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At a brainstorming session at the October 10 meeting, the idea for the protest was born. In an unpopular move, the university had put up an ugly, chain-link fence around the rectangular green space and recreation area known as Pollock Fields. They were using heavy construction equipment to dig out the foundation.
Someone had the brilliant idea of protesting that they were keeping a hole in captivity. We knew immediately that was what we would do. We had just a short while to lay plans, but we made good use of the time. I called both all the local media outlets to urge them to turn out for the protest on Saturday and wrote up a public service announcement for local radio stations.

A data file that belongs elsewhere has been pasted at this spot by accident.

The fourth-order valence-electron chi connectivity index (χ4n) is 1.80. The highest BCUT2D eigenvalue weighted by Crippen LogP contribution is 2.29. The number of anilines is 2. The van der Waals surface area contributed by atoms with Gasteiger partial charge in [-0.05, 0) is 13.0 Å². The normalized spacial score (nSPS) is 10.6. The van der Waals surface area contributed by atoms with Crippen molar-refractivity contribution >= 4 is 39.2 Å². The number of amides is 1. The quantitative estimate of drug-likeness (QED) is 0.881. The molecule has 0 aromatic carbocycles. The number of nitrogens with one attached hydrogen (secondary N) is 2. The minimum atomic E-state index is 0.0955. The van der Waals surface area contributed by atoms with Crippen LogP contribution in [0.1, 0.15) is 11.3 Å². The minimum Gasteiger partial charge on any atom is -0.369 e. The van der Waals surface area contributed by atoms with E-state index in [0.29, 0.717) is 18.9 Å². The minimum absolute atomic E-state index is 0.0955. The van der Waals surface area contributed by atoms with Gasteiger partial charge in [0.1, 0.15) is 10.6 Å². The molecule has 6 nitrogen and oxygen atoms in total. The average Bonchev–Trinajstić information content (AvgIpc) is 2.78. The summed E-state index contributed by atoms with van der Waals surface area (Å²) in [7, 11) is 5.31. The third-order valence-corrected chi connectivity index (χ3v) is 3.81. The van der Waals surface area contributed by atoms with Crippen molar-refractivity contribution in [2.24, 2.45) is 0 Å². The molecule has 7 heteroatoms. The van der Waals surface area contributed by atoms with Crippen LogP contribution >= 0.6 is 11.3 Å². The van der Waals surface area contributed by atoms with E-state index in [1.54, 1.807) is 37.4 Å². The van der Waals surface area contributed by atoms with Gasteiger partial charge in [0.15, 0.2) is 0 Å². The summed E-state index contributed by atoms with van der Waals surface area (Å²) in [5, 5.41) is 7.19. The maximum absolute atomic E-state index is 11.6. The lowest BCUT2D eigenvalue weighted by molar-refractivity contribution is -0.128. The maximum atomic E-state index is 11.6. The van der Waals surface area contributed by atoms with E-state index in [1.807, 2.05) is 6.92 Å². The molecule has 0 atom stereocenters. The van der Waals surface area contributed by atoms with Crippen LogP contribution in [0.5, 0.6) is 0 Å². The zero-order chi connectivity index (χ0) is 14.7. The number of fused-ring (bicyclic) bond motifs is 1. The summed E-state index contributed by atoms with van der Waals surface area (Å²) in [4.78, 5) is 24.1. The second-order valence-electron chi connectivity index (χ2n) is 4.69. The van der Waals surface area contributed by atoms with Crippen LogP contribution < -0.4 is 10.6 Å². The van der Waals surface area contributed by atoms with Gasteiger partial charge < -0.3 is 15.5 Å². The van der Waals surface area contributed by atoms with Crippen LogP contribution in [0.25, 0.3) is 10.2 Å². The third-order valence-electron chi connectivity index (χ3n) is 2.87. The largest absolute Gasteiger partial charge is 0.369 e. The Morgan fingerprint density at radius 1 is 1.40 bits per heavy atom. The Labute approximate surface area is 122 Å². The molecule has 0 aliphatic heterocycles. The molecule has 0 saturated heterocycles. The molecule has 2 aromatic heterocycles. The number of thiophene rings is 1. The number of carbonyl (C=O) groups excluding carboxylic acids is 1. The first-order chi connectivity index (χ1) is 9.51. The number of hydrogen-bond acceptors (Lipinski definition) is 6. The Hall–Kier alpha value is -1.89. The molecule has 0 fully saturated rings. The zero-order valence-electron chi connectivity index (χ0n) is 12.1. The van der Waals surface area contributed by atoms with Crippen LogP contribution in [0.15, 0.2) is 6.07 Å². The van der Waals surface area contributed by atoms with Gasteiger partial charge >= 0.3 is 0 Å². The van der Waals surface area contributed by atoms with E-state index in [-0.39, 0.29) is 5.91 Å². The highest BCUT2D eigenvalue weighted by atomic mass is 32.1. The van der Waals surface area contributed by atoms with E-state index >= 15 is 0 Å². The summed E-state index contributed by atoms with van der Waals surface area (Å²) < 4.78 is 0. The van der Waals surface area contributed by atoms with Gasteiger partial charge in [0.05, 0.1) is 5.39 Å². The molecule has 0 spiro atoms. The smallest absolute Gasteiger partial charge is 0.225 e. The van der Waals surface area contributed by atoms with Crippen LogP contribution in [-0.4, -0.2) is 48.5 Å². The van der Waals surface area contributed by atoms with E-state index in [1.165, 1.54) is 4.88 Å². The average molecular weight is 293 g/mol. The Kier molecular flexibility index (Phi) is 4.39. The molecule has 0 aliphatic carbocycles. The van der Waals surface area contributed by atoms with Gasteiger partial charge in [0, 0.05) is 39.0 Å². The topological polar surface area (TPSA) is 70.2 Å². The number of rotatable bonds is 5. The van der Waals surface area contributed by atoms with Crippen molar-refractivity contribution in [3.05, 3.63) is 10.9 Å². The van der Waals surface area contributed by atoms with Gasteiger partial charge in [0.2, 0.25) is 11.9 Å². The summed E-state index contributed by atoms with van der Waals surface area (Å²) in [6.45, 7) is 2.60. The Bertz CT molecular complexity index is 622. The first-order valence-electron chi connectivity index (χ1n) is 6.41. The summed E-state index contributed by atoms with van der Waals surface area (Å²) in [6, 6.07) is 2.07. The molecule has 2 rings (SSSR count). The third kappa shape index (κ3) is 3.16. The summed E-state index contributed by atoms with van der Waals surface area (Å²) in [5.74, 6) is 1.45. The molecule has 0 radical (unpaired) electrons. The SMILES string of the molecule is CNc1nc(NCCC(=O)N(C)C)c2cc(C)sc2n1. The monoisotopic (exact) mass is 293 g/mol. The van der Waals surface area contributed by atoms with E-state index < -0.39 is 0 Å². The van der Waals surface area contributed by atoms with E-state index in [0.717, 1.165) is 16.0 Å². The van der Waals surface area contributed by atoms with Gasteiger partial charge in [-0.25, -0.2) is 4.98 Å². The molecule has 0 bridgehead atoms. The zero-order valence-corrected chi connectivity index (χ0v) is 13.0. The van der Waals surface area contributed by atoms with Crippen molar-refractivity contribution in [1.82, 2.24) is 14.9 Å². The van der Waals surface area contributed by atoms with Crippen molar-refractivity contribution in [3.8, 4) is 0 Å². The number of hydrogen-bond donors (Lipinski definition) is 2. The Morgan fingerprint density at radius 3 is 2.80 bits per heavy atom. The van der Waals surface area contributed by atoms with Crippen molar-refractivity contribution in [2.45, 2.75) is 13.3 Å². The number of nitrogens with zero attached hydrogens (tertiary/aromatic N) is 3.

Then it was just a matter of making up signs, along with a few slips to hand out to passersby, and we were ready.
The day of the event was perfect fall weather: bright, clear and mild.
Hoffman, a film and video major, had managed to secure a video camera.
She, along with some other volunteers, filmed the event and I later
shot extra portions with Matt Pyson as the host, editing it all together
as the Free the Hole documentary.
I entered it into the Slice of Life film festival, held each year as
part of the Arts Festival, but it wasn't accepted. I did, however, gladly
make copies for anyone in MPS who wanted them. I
guess you could say the video had limited release... extremely limited.